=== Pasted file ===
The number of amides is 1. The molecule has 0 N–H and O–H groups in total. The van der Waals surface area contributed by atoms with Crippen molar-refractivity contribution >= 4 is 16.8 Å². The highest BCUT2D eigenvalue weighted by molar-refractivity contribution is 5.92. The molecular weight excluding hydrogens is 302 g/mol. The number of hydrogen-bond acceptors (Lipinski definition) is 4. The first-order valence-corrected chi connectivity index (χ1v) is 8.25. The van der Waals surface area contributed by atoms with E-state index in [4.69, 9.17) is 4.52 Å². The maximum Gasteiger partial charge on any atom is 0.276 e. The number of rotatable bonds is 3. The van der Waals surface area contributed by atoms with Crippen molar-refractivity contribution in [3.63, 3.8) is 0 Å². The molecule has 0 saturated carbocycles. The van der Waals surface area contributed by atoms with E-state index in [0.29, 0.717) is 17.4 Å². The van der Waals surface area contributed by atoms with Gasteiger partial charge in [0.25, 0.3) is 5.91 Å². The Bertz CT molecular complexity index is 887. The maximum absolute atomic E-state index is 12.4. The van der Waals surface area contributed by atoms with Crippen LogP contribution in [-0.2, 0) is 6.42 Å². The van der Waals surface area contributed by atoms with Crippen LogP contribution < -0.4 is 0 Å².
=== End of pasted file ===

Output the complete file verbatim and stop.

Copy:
The number of amides is 1. The molecule has 0 N–H and O–H groups in total. The van der Waals surface area contributed by atoms with Crippen molar-refractivity contribution >= 4 is 16.8 Å². The highest BCUT2D eigenvalue weighted by molar-refractivity contribution is 5.92. The molecular weight excluding hydrogens is 302 g/mol. The number of hydrogen-bond acceptors (Lipinski definition) is 4. The first-order valence-corrected chi connectivity index (χ1v) is 8.25. The van der Waals surface area contributed by atoms with E-state index in [4.69, 9.17) is 4.52 Å². The maximum Gasteiger partial charge on any atom is 0.276 e. The number of rotatable bonds is 3. The van der Waals surface area contributed by atoms with Crippen molar-refractivity contribution in [3.63, 3.8) is 0 Å². The molecule has 0 saturated carbocycles. The van der Waals surface area contributed by atoms with E-state index in [0.29, 0.717) is 17.4 Å². The van der Waals surface area contributed by atoms with Gasteiger partial charge in [0.25, 0.3) is 5.91 Å². The Bertz CT molecular complexity index is 887. The maximum absolute atomic E-state index is 12.4. The van der Waals surface area contributed by atoms with Crippen LogP contribution in [-0.2, 0) is 6.42 Å². The van der Waals surface area contributed by atoms with Crippen LogP contribution < -0.4 is 0 Å².